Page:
It aint what you do it’s where you do it

Britain’s largest exam board, AQA is announcing proposals to factor the type of school that A level candidates have attended into “university points” to be awarded alongside their A level grades. Unsurprisingly, this measure of social engineering has been criticised by usual suspects like Toby Young ( ).

The point of the proposal seems to be to attempt to redress educational disadvantages faced by students attending schools with a wide range of abilities or other factors which might impact on students’ raw academic performance when measured against more uniform standards like a mark scheme being applied blindly to all candidates. There has been some research, notably by the Sutton Trust, that suggests that comprehensive-educated students tend to out-perform similarly qualified and some higher qualified independent school students at university. The implication is that focusing on A level scores at the point of university entrance might lead to students being admitted to competitive courses at selective universities who are likely to do less well in those courses than other candidates with lower entry marks.

This takes the debate away from the easy criticism of social engineering or attempting to bash independent schools for ideological reasons and is covered interestingly in a blog post by Cardiff Law School Professor Richard Moorhead ( ) from earlier in the year.

Unfortunately, I think that the proposal is both self-interested and potentially self-defeating. It is self-interested because, I suspect, its principal motivation is a commercial one. AQA, like the other examination boards is a profit-making business, competing with the other examination boards to put together syllabuses and qualifications which will be adopted by the most schools and colleges around the country (and internationally). The vast majority of schools in England and Wales are state comprehensive schools. This proposal is neatly targeted at each of them with the message – enter your students for our exams and they will get an advantage when applying to university.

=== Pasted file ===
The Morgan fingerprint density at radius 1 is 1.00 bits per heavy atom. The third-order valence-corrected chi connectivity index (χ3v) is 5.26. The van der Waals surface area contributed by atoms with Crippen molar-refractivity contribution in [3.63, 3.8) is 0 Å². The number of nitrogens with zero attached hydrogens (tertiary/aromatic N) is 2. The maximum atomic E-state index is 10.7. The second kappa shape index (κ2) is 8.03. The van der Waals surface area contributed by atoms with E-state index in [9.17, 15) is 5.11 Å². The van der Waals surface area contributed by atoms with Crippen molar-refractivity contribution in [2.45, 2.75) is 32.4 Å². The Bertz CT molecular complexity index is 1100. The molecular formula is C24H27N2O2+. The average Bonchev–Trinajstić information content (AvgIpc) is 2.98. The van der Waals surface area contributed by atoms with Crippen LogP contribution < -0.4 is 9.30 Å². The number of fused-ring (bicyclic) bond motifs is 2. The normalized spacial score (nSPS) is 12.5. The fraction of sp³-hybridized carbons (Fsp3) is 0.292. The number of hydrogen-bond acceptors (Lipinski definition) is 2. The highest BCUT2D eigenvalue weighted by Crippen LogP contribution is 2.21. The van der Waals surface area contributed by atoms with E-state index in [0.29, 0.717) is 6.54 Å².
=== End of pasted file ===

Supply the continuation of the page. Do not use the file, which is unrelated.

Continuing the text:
I think it will also be self-defeating. This is because the only real value in the proposal is in enabling students applying to selective universities to differentiate themselves from similarly or higher qualified students from more privileged schools or who are lower down the order of merit in their own schools. However, those selective universities, even if broadly supportive of attempts to provide them with better information to use in differentiating between candidates, might not agree with the methodology used. Other syllabuses and examination boards might develop a degree of kudos about them, or the kudos that they might already have might be crystallised by AQA’s move. In the past the Oxford & Cambridge Board exams used to be favoured by the old public schools, whether rightly or wrongly on the basis of the syllabuses looking more traditional and perhaps the association with those great universities. In a system where doing an AQA paper might be perceived as attempting to get special pleading in well before even attending a first class in the sixth form the benefits of the “university points” from AQA might be diluted. That would reflect on schools, but more importantly and unfairly, on candidates. If other boards declined to follow AQA’s lead or adopted different systems for grading schools and relative performance within them, there would be little value to the points to universities and consequently to the candidates taking the papers.